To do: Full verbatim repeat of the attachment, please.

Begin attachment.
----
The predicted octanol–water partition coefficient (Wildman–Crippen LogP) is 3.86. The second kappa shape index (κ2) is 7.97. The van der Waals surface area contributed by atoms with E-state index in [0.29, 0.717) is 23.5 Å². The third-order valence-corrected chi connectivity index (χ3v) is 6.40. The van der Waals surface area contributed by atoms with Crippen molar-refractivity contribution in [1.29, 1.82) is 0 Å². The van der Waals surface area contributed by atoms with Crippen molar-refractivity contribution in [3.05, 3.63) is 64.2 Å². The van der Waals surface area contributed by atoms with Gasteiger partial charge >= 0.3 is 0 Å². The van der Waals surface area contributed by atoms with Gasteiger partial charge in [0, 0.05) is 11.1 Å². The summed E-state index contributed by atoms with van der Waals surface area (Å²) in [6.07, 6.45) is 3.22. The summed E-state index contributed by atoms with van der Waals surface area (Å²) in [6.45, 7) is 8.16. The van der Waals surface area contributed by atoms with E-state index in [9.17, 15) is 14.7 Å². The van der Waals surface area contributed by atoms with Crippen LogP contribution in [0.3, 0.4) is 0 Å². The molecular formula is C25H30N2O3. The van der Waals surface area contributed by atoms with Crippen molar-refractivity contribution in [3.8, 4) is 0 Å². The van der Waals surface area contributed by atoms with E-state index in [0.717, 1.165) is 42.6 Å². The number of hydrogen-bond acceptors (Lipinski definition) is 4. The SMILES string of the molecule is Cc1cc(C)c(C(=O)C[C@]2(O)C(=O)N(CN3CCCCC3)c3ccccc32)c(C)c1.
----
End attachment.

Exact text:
The predicted octanol–water partition coefficient (Wildman–Crippen LogP) is 3.86. The second kappa shape index (κ2) is 7.97. The van der Waals surface area contributed by atoms with E-state index in [0.29, 0.717) is 23.5 Å². The third-order valence-corrected chi connectivity index (χ3v) is 6.40. The van der Waals surface area contributed by atoms with Crippen molar-refractivity contribution in [1.29, 1.82) is 0 Å². The van der Waals surface area contributed by atoms with Crippen molar-refractivity contribution in [3.05, 3.63) is 64.2 Å². The van der Waals surface area contributed by atoms with Gasteiger partial charge >= 0.3 is 0 Å². The van der Waals surface area contributed by atoms with Gasteiger partial charge in [0, 0.05) is 11.1 Å². The summed E-state index contributed by atoms with van der Waals surface area (Å²) in [6.07, 6.45) is 3.22. The summed E-state index contributed by atoms with van der Waals surface area (Å²) in [6.45, 7) is 8.16. The van der Waals surface area contributed by atoms with E-state index in [9.17, 15) is 14.7 Å². The van der Waals surface area contributed by atoms with Crippen LogP contribution in [0.3, 0.4) is 0 Å². The molecular formula is C25H30N2O3. The van der Waals surface area contributed by atoms with Crippen molar-refractivity contribution in [3.8, 4) is 0 Å². The van der Waals surface area contributed by atoms with E-state index in [0.717, 1.165) is 42.6 Å². The number of hydrogen-bond acceptors (Lipinski definition) is 4. The SMILES string of the molecule is Cc1cc(C)c(C(=O)C[C@]2(O)C(=O)N(CN3CCCCC3)c3ccccc32)c(C)c1.